Tuesday, July 26, 2011

it could have been so much worse

Honestly, you just have to laugh at some days HA HA HA! Okay? Now can I complain?

I wasn’t going to. I was saving it for the day when I really had a bad run of it. Something awful and heart wrenching that had no silver lining, none whatsoever. But, I’m up for a bit of tension release. So bear with me. (There is no bad ending, in fact, there is no ending at all, so sit back and laugh with me.)

I had a procedure scheduled for this morning. Savvy people know what that’s all about. You get a test, the test reveals something. In my case, a suspected cancer. I can go on about the months where I struggled with the age old question – is it in my mind, or am I feeling a bit ... odd?

So when the test said suspected bla bla bla, I read the stats and thought – well now, either I’ll be cured or the gig is up. No more travel to Sorede. I mean, how piggish of you to want a third time.

I have to insert something here: I have had, in my life, at least three catastrophic life threatening diseases. So bracing for another isn’t so... well, strange for me.

I went in for the biopsy today. I thought to myself – if nothing good comes of it, I will have at least trained a new young doctor on how to do this well: guide that needle flawlessly, scoop the crap out and retreat. She tried, under the supervision of a senior presiding bla bla. Sometimes she did okay. Other times? Well, it was an education. I support our teaching institutions, including the UW Hospitals and Clinics. I give up my body for the pedagogical mission.

So now I need to wait for a great number of days. Fair enough. If I have a good outcome, I will surely let you know. If not – well then, maybe. Depends.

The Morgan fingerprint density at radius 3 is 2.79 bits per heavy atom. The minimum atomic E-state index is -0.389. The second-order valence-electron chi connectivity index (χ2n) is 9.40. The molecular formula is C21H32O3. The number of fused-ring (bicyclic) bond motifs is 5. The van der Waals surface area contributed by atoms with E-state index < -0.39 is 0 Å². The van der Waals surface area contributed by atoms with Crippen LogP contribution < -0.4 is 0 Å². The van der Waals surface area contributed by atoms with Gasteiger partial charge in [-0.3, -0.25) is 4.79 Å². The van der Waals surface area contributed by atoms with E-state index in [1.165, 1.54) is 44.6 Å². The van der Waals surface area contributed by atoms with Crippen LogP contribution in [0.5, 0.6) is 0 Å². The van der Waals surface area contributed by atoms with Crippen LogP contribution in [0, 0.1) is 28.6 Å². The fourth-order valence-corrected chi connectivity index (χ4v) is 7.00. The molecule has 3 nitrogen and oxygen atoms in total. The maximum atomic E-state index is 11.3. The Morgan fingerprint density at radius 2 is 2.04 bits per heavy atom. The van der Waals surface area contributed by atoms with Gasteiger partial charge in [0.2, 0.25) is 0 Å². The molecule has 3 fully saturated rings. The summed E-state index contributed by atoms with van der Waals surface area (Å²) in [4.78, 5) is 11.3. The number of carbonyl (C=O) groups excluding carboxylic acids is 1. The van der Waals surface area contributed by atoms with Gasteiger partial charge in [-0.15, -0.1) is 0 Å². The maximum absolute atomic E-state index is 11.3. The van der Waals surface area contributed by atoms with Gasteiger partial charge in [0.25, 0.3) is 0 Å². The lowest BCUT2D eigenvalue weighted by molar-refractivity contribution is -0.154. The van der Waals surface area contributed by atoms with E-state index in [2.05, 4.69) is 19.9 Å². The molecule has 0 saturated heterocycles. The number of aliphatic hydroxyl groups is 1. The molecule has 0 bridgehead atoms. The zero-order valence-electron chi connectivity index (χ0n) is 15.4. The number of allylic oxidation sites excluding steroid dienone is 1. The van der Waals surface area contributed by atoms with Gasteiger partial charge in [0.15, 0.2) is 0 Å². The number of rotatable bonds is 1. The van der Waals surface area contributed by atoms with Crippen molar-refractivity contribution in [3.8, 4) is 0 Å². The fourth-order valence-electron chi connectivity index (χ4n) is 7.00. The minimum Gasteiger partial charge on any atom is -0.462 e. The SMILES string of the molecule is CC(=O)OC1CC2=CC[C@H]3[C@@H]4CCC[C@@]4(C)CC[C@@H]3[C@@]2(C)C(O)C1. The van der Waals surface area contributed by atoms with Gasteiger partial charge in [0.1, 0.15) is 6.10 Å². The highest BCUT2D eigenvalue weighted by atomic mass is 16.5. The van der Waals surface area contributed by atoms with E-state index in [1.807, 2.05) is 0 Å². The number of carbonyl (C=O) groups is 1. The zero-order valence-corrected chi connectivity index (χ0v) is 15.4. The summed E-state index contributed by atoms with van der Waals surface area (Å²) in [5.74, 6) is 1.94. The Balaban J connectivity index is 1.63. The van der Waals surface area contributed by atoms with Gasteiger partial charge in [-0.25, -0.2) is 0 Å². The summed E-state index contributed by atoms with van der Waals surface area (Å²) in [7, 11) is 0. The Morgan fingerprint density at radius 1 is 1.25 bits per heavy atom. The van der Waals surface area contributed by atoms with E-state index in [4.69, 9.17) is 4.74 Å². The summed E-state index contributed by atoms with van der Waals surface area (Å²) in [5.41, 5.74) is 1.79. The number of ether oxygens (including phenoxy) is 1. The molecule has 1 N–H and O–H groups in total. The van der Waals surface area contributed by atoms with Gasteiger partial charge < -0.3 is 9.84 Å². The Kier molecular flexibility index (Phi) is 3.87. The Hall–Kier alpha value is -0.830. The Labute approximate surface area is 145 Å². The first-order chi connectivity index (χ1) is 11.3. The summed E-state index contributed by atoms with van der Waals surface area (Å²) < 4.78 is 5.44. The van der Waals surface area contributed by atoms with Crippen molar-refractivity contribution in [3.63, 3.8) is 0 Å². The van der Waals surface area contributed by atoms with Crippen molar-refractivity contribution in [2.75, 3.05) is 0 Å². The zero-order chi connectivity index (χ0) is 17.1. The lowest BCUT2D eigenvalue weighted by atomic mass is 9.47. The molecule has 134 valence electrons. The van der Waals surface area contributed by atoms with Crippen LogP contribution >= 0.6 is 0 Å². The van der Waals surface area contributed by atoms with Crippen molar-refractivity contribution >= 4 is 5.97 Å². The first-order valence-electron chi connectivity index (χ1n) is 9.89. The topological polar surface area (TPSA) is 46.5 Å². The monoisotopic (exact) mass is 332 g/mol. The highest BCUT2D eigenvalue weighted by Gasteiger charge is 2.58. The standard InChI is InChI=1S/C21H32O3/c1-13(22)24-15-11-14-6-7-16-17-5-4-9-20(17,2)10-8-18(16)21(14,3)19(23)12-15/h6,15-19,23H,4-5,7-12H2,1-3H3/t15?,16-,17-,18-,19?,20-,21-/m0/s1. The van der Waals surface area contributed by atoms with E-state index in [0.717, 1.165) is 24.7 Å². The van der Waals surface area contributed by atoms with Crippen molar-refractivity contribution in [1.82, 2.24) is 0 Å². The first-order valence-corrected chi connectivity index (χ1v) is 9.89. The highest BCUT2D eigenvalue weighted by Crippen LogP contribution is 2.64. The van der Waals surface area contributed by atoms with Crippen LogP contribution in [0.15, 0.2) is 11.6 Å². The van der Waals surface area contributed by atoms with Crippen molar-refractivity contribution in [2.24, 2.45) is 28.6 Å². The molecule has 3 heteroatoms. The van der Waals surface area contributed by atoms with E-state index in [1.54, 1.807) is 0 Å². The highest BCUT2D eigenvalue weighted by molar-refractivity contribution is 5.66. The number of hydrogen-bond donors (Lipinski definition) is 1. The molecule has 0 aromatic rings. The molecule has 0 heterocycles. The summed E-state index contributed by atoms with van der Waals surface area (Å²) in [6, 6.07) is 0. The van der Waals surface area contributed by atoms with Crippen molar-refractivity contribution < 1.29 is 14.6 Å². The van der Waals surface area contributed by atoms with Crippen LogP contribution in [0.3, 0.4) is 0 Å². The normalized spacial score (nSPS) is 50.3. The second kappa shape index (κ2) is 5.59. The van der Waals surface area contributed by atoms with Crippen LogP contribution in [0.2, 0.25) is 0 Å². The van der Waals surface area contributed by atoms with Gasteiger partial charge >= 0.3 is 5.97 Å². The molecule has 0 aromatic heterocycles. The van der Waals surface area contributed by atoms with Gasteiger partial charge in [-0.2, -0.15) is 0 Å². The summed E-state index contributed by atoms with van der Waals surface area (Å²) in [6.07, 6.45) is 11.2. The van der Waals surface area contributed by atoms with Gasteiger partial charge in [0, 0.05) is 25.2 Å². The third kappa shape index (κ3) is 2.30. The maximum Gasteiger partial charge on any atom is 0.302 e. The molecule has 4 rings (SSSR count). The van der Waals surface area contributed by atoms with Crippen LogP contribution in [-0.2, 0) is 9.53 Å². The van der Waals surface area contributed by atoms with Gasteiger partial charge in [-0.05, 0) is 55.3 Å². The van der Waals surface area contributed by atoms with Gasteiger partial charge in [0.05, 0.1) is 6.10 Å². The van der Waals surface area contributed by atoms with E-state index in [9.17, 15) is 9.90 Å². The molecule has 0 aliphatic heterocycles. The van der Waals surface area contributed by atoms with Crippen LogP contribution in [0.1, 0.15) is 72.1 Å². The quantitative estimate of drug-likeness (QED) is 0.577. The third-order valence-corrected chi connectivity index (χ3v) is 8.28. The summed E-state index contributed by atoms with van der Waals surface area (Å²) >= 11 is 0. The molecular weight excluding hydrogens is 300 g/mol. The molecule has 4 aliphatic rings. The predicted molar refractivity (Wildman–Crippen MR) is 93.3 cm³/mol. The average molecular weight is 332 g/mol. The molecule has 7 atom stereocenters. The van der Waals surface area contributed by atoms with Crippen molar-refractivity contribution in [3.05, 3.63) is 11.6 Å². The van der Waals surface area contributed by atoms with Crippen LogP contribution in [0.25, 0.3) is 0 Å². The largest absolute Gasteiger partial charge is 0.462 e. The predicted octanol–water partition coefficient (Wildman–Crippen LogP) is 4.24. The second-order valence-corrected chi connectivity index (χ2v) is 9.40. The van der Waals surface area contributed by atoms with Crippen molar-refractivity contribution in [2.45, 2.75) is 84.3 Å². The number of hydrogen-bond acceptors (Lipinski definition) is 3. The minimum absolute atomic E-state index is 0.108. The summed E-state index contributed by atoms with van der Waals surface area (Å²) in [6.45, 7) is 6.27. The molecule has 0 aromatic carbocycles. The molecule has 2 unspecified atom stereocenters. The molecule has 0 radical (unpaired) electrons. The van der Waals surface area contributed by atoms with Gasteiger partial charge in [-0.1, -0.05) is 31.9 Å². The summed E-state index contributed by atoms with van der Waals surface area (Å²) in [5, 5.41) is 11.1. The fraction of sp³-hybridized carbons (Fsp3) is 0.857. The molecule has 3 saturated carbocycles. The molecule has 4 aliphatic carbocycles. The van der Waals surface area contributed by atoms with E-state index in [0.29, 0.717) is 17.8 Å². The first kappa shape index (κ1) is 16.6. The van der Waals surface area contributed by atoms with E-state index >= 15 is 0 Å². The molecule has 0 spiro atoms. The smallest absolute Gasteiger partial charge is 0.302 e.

My daughter, the one who lives in Madison, had taken me to the hospital. I told her that she needn’t do that. That this is why older people date and eventually have traveling companions – to spare their children of visits to the doctor with their aging parent. But, she insisted and so we went. I think she got a lot of work done at the hospital as 1. They botched the paperwork and so it took forever to straighten out what procedure was to be done and 2. There is really nothing else that’s amusing in the hospital and so you do what you can – your work, if that’s all you have with you.

After, we went to the grocery store and then she went her way and I went mine. Meaning, I called my companion who came to the store and motorbike me home. Question: if I am too sedated to be released from the hospital to drive myself home, is it okay to release me to the back seat of a motorbike? I mean, arguably, I could swing right out of that seat, because the world seems so wobbly and uncomplicated when you’re on drugs.

I am at the farmhouse. I am unpacking the groceries. I am on the last item in the grocery bag when the phone rings. Strange number. I pick it up anyway.
Mommy... I got hit by a car while biking... please come.

The nightmare call. What, what the strange number? What happened? Is she bleeding? Is it that kind of message?

I take Ed’s car (because in crises, I am superb. I think straight and I do what needs to be done: take the car with the bike rack; you know that at the end of the day, you’ll have to take the wrecked bike home...). I speed. Or, I try. The cell phone rings again.
Mommy, they want to know if you’re coming... there’s an ambulance waiting.

Fucking shit. There. I can curse.

I speed, hoping for a police escort. No escort. Near the Capitol Square, I see the police, the commotion. I put my fist to the horn (mind you, it is a weak horn: we’re talking about Ed’s Geo ’93) and pull up to where she is.

She’s on her feet. That’s good. She had sent the ambulance away. Another good sing. She is bruised and shaking and there are bones that need to be xrayed and wounds that need cleaning and if we were super nice people we’d appease the guy who ran her down – he is terribly sad that this had happened and indeed he offers to buy us a drink to compensate. We say no thank you.

I had spent the morning at UW hospitals and the afternoon at Meriter ER room and all in all, I arrived back at the farmhouse this evening rather... depleted.

But, I look in on the purchased groceries and see that I have enough for a salad, a Sorede type salad of potatoes and eggs and tomatoes and beans and oh so many other wonderful summer things.


So I make that and Ed and I eat, as my daughter recoups at her home; and now we’re finishing cleaning the stained windows and soon we’ll watch the bat show and really, I can’t worry about anything else, because it’s just such a beautiful evening right now.

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